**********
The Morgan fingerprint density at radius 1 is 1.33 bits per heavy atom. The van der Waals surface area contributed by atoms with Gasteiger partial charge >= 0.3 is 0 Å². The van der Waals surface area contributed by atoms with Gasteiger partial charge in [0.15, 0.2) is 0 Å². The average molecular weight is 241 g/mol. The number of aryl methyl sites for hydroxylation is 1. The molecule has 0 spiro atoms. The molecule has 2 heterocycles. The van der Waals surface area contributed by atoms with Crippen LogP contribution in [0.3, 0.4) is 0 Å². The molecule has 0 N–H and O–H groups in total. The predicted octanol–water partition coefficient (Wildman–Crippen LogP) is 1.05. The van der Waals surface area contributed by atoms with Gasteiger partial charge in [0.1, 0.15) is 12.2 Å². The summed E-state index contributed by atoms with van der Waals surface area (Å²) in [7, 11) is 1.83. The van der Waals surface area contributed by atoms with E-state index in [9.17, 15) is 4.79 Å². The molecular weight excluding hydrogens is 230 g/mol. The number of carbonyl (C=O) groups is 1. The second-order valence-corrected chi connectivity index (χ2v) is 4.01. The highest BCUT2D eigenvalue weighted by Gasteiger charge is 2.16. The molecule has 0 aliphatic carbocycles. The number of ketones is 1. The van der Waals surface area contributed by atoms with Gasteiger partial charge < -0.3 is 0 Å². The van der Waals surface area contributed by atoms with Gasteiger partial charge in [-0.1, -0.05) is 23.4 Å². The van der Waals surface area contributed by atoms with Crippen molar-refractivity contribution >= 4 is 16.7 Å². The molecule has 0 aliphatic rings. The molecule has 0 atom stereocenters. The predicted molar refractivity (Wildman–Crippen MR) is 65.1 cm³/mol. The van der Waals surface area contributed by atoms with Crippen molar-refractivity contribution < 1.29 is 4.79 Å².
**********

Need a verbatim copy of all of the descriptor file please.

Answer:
The Morgan fingerprint density at radius 1 is 1.33 bits per heavy atom. The van der Waals surface area contributed by atoms with Gasteiger partial charge >= 0.3 is 0 Å². The van der Waals surface area contributed by atoms with Gasteiger partial charge in [0.15, 0.2) is 0 Å². The average molecular weight is 241 g/mol. The number of aryl methyl sites for hydroxylation is 1. The molecule has 0 spiro atoms. The molecule has 2 heterocycles. The van der Waals surface area contributed by atoms with Crippen LogP contribution in [0.3, 0.4) is 0 Å². The molecule has 0 N–H and O–H groups in total. The predicted octanol–water partition coefficient (Wildman–Crippen LogP) is 1.05. The van der Waals surface area contributed by atoms with Gasteiger partial charge in [0.1, 0.15) is 12.2 Å². The summed E-state index contributed by atoms with van der Waals surface area (Å²) in [7, 11) is 1.83. The van der Waals surface area contributed by atoms with E-state index in [9.17, 15) is 4.79 Å². The molecular weight excluding hydrogens is 230 g/mol. The number of carbonyl (C=O) groups is 1. The second-order valence-corrected chi connectivity index (χ2v) is 4.01. The highest BCUT2D eigenvalue weighted by Gasteiger charge is 2.16. The molecule has 0 aliphatic carbocycles. The number of ketones is 1. The van der Waals surface area contributed by atoms with Gasteiger partial charge < -0.3 is 0 Å². The van der Waals surface area contributed by atoms with Gasteiger partial charge in [-0.1, -0.05) is 23.4 Å². The van der Waals surface area contributed by atoms with Crippen molar-refractivity contribution >= 4 is 16.7 Å². The molecule has 0 aliphatic rings. The molecule has 0 atom stereocenters. The predicted molar refractivity (Wildman–Crippen MR) is 65.1 cm³/mol. The van der Waals surface area contributed by atoms with Crippen molar-refractivity contribution < 1.29 is 4.79 Å².